The speaker’s sensitivity and impedance remain unchanged. Merlin rates the sensitivity as 86dB, which is on par with most sealed-box speakers about this size. The impedance is rated between 6 and 8 ohms, which makes it a pretty easy load to drive. All tallied, this means it will take a bit of power to get up to appreciable volume levels, but the rather easy load means the TSM-SE won’t require a real gutsy amp. Tube amplification is definitely a possibility. I had outstanding results with the original TSM and the 55Wpc Sonic Frontiers Power 1. I’d say a good amplifier between 40Wpc and 100Wpc at 8 ohms, tube or solid state, should suffice.

Speaker placement

It’s fairly easy to plunk the TSM-SE down and get reasonable sound, but you’ll need to play around with them for a while to get the most out them. I’ve visited Richard Brkich’s Signature Sound store near Syracuse a number of times. Rich has sold Merlin speakers for many years, and I’ve noticed he has a definite placement strategy that is common for all Merlin speaker models he sells. Rich’s main listening room is a little longer and narrower than most, so, he pulls the speakers way out into the room so they’re about eight to ten feet from the rear wall. With the speakers out in the room, the listening chair is about eight to nine feet from the speaker plane, which still leaves a few feet behind the listener to the back wall. Having such a long room is a luxury many people don't have. With this type of placement, Rich gets a huge soundstage with an incredible amount of depth. I don’t have as long a room as the one at Signature Sound, but I still like to have the speakers a reasonable distance from the back wall. In my room, I ended up with the speakers about five feet from the rear wall. Some people may choose to go closer, which will help boost the bottom due to room reinforcement; however, this may be at the expense of some soundstage depth.

At my place, the TSM-SEs get placed atop 26" Osiris Audionics stands (which are no longer produced but still available from Audio Odyssey and Signature Sound) in my reference system consisting of Theta digital components for source and Blue Circle Audio electronics. Wiring between all components is by Nirvana Audio, with the exception of the jumper wires for the binding posts (I run the speakers single-wired). The jumpers were supplied by Merlin and made from Cardas hookup wire. Should you need jumpers, these are a very good way to go.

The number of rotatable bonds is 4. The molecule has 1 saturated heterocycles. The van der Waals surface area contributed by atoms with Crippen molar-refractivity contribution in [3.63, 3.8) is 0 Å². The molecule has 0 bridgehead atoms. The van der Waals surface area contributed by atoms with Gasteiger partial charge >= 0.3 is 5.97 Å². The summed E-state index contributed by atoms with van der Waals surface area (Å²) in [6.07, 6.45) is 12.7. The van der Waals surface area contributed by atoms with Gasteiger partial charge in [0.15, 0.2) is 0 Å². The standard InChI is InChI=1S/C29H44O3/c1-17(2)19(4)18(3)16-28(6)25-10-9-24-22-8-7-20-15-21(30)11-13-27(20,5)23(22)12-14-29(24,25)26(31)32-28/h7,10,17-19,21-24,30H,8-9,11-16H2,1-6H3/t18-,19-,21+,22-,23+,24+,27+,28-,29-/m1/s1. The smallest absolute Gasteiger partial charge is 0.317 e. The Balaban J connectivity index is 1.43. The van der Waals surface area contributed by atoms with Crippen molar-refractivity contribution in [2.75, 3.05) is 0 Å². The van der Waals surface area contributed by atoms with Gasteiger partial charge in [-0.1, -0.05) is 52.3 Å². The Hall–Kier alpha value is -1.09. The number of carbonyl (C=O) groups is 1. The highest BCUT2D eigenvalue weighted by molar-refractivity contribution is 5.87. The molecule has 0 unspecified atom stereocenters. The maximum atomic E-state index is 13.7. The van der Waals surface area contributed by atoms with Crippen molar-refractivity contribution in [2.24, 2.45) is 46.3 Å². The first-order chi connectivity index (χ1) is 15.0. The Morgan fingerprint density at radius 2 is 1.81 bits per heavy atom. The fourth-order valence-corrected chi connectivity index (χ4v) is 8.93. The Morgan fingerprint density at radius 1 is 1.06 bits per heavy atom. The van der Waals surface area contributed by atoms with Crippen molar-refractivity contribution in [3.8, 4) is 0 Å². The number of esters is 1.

The TSM-SE is an evolutionary step up from the regular TSM. From the first listen it’s easy to discern that the basic character of the speaker remains the same with some improvement in the bass region. There is better kick in the bass, the bottom end sounding subjectively deeper. What you get, then, is a further refinement of the TSM sound, which I characterize as fast, precise and extremely detailed. This is still not a speaker for large rooms, but it does flesh out nicely in small to medium-sized rooms.

The improvement in bass response was first noticed through various recordings with instruments that reach into the low end. While the lowest frequencies, below 40Hz or so, are shelved off, what’s above that region is tight and well-controlled and has improved detail. Bass guitar and the low end of a piano have more control and better weight. Large-scale dynamics and the ability to play really loud are still not the TSM’s forte, but overall dynamics for a small speaker are good and the microdynamics are extremely good. As mentioned before, closer placement to walls will help reinforce the bass in most rooms.